mansuetude(noun) MAN-soo-ay-tyood or MAN-soo-ay-tood
Mildness, meekness, tameness, calm, serenity.
There is purpose yet in what one French paper delightfully called Nick Brown's "mansuetude" in their direction; others have been less complimentary about his bovine calmness.
Unattributed, The Guardian, 12 November 1999. Guardian
Not far from the mansuetude of St. Andrew's lies the bureaucratic bastion of City Hall, a building completed in 1889 that Hernandez describes as ''Danube Gothic'' in timber, largely due to its stylized tower, with wrought-iron crenellations at the very apex.
Tunku Varadarajan, The New York Times, 6 February 2000. New York Times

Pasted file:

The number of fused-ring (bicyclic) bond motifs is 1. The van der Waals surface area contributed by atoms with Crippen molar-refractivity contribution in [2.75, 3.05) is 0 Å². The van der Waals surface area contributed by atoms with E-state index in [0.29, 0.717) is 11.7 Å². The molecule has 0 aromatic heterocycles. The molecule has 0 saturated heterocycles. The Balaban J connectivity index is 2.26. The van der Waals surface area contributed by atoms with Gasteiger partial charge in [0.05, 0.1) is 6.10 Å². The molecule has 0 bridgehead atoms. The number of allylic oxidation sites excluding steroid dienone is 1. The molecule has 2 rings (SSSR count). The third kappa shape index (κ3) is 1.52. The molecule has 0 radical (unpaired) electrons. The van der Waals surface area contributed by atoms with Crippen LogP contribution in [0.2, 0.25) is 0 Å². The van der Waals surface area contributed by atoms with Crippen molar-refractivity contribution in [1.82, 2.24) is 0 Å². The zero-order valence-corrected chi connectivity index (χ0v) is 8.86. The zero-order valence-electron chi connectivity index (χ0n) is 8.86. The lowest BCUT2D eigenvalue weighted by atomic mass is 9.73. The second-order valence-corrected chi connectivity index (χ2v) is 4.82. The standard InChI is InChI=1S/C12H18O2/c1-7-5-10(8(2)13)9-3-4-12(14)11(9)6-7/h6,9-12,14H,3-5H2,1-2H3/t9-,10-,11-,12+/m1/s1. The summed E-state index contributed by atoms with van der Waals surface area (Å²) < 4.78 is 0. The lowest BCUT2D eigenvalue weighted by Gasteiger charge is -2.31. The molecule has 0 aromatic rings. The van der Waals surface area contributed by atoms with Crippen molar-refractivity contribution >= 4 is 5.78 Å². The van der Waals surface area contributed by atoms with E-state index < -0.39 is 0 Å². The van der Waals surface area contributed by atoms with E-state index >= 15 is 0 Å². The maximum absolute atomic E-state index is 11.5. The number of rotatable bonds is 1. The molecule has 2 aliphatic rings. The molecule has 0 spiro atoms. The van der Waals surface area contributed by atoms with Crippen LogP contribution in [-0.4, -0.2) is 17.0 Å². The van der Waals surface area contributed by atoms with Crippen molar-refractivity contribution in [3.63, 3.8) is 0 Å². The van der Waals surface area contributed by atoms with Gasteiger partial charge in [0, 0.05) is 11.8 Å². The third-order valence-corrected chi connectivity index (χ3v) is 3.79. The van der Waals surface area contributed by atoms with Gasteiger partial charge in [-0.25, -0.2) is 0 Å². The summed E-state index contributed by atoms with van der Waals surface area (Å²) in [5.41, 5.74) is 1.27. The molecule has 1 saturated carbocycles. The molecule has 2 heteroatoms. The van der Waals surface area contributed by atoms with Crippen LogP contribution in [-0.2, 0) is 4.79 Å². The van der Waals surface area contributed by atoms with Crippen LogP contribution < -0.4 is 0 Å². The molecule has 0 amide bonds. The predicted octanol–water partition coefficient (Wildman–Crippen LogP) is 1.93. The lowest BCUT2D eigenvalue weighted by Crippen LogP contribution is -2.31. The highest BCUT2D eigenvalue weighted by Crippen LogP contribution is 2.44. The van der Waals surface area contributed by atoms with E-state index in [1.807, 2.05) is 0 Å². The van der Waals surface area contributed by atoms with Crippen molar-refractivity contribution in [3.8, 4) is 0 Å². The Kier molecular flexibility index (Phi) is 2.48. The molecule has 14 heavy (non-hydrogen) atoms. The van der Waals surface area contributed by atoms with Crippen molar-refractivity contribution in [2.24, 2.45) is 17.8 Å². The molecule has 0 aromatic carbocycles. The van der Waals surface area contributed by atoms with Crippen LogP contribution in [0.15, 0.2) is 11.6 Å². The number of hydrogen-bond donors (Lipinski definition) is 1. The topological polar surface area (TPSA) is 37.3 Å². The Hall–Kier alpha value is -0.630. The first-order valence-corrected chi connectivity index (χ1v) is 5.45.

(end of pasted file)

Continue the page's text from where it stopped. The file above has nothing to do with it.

While Barbara was swimming to meet the dawn, Miltoun was bathing in those waters of mansuetude and truth which roll from wall to wall in the British House of Commons.
Shedding a few tears in sign of rejoicing at her daughter's mansuetude in this terrible affair, Mrs Verloc's mother gave play to her astuteness in the direction of her furniture, because it was her own; and sometimes she wished it hadn't been.
Joseph Conrad, The Secret Agent: A Simple Tale. Amazon
I love to bring these aborigines back to the mansuetude they showed to the early voyagers, and before (forgive the involuntary pun) they had grown accustomed to man and knew his savage ways.
James Russell Lowell, My Garden Acquaintance. Amazon